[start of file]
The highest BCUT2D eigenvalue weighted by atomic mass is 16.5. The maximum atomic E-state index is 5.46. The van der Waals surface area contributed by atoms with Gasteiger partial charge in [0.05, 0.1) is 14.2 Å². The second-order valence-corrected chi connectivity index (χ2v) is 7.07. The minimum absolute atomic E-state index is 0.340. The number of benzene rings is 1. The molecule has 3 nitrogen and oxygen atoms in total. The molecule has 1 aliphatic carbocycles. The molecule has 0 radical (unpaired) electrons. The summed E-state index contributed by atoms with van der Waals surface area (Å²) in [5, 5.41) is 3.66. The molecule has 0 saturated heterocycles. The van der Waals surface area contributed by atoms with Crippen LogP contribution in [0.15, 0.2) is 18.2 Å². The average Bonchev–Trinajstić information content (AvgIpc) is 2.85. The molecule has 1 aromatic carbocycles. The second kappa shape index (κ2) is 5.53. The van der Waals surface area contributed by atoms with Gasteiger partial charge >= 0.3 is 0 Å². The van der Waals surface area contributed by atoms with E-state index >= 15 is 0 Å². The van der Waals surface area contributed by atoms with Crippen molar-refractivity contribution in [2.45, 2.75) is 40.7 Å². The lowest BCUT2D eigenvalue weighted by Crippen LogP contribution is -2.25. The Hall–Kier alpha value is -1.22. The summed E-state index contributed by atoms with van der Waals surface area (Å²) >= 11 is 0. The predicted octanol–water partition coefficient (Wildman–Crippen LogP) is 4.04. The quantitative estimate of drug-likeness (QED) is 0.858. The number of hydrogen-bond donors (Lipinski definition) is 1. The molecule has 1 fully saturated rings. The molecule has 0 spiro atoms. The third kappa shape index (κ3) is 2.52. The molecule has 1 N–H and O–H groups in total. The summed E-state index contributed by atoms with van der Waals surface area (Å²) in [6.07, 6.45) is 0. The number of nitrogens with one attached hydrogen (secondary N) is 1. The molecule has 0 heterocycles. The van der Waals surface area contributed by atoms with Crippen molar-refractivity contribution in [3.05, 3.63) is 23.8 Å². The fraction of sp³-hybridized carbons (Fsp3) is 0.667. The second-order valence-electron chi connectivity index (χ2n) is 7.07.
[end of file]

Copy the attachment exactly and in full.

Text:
The highest BCUT2D eigenvalue weighted by atomic mass is 16.5. The maximum atomic E-state index is 5.46. The van der Waals surface area contributed by atoms with Gasteiger partial charge in [0.05, 0.1) is 14.2 Å². The second-order valence-corrected chi connectivity index (χ2v) is 7.07. The minimum absolute atomic E-state index is 0.340. The number of benzene rings is 1. The molecule has 3 nitrogen and oxygen atoms in total. The molecule has 1 aliphatic carbocycles. The molecule has 0 radical (unpaired) electrons. The summed E-state index contributed by atoms with van der Waals surface area (Å²) in [5, 5.41) is 3.66. The molecule has 0 saturated heterocycles. The van der Waals surface area contributed by atoms with Crippen LogP contribution in [0.15, 0.2) is 18.2 Å². The average Bonchev–Trinajstić information content (AvgIpc) is 2.85. The molecule has 1 aromatic carbocycles. The second kappa shape index (κ2) is 5.53. The van der Waals surface area contributed by atoms with Gasteiger partial charge >= 0.3 is 0 Å². The van der Waals surface area contributed by atoms with E-state index >= 15 is 0 Å². The van der Waals surface area contributed by atoms with Crippen molar-refractivity contribution in [2.45, 2.75) is 40.7 Å². The lowest BCUT2D eigenvalue weighted by Crippen LogP contribution is -2.25. The Hall–Kier alpha value is -1.22. The summed E-state index contributed by atoms with van der Waals surface area (Å²) >= 11 is 0. The predicted octanol–water partition coefficient (Wildman–Crippen LogP) is 4.04. The quantitative estimate of drug-likeness (QED) is 0.858. The number of hydrogen-bond donors (Lipinski definition) is 1. The molecule has 1 fully saturated rings. The molecule has 0 spiro atoms. The third kappa shape index (κ3) is 2.52. The molecule has 1 N–H and O–H groups in total. The summed E-state index contributed by atoms with van der Waals surface area (Å²) in [6.07, 6.45) is 0. The number of nitrogens with one attached hydrogen (secondary N) is 1. The molecule has 0 heterocycles. The van der Waals surface area contributed by atoms with Crippen molar-refractivity contribution in [3.05, 3.63) is 23.8 Å². The fraction of sp³-hybridized carbons (Fsp3) is 0.667. The second-order valence-electron chi connectivity index (χ2n) is 7.07.